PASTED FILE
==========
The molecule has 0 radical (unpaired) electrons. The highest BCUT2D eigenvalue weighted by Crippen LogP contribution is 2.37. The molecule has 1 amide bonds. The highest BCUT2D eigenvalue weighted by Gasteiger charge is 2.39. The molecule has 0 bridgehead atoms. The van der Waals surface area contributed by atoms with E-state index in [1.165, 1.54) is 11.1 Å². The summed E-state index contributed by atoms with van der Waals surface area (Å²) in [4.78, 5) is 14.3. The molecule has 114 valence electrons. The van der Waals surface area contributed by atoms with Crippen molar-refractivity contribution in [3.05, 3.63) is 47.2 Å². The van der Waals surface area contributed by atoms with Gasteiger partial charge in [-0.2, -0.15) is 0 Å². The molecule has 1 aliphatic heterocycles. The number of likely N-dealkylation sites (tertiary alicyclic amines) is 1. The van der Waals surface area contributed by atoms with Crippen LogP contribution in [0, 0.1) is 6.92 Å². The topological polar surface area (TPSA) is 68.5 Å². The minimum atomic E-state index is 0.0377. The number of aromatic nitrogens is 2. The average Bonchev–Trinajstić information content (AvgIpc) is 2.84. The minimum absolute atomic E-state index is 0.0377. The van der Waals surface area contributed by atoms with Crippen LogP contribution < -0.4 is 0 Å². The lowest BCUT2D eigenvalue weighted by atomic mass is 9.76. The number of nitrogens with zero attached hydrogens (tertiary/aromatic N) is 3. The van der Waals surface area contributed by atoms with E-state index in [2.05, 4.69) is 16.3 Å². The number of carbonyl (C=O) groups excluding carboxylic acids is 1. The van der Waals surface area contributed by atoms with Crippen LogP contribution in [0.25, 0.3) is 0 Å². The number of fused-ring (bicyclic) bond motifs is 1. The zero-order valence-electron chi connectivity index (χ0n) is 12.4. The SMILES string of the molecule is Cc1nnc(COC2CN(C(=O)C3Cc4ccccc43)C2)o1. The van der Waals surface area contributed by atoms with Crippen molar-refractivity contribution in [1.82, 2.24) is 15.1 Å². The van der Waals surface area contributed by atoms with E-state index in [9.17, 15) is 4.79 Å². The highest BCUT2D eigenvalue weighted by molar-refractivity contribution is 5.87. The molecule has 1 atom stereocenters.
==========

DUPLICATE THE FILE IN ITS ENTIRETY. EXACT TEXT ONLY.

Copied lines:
The molecule has 0 radical (unpaired) electrons. The highest BCUT2D eigenvalue weighted by Crippen LogP contribution is 2.37. The molecule has 1 amide bonds. The highest BCUT2D eigenvalue weighted by Gasteiger charge is 2.39. The molecule has 0 bridgehead atoms. The van der Waals surface area contributed by atoms with E-state index in [1.165, 1.54) is 11.1 Å². The summed E-state index contributed by atoms with van der Waals surface area (Å²) in [4.78, 5) is 14.3. The molecule has 114 valence electrons. The van der Waals surface area contributed by atoms with Crippen molar-refractivity contribution in [3.05, 3.63) is 47.2 Å². The van der Waals surface area contributed by atoms with Gasteiger partial charge in [-0.2, -0.15) is 0 Å². The molecule has 1 aliphatic heterocycles. The number of likely N-dealkylation sites (tertiary alicyclic amines) is 1. The van der Waals surface area contributed by atoms with Crippen LogP contribution in [0, 0.1) is 6.92 Å². The topological polar surface area (TPSA) is 68.5 Å². The minimum atomic E-state index is 0.0377. The number of aromatic nitrogens is 2. The average Bonchev–Trinajstić information content (AvgIpc) is 2.84. The minimum absolute atomic E-state index is 0.0377. The van der Waals surface area contributed by atoms with Crippen LogP contribution < -0.4 is 0 Å². The lowest BCUT2D eigenvalue weighted by atomic mass is 9.76. The number of nitrogens with zero attached hydrogens (tertiary/aromatic N) is 3. The van der Waals surface area contributed by atoms with E-state index in [2.05, 4.69) is 16.3 Å². The number of carbonyl (C=O) groups excluding carboxylic acids is 1. The van der Waals surface area contributed by atoms with Crippen LogP contribution in [0.25, 0.3) is 0 Å². The number of fused-ring (bicyclic) bond motifs is 1. The zero-order valence-electron chi connectivity index (χ0n) is 12.4. The SMILES string of the molecule is Cc1nnc(COC2CN(C(=O)C3Cc4ccccc43)C2)o1. The van der Waals surface area contributed by atoms with Crippen molar-refractivity contribution in [1.82, 2.24) is 15.1 Å². The van der Waals surface area contributed by atoms with E-state index in [9.17, 15) is 4.79 Å². The highest BCUT2D eigenvalue weighted by molar-refractivity contribution is 5.87. The molecule has 1 atom stereocenters.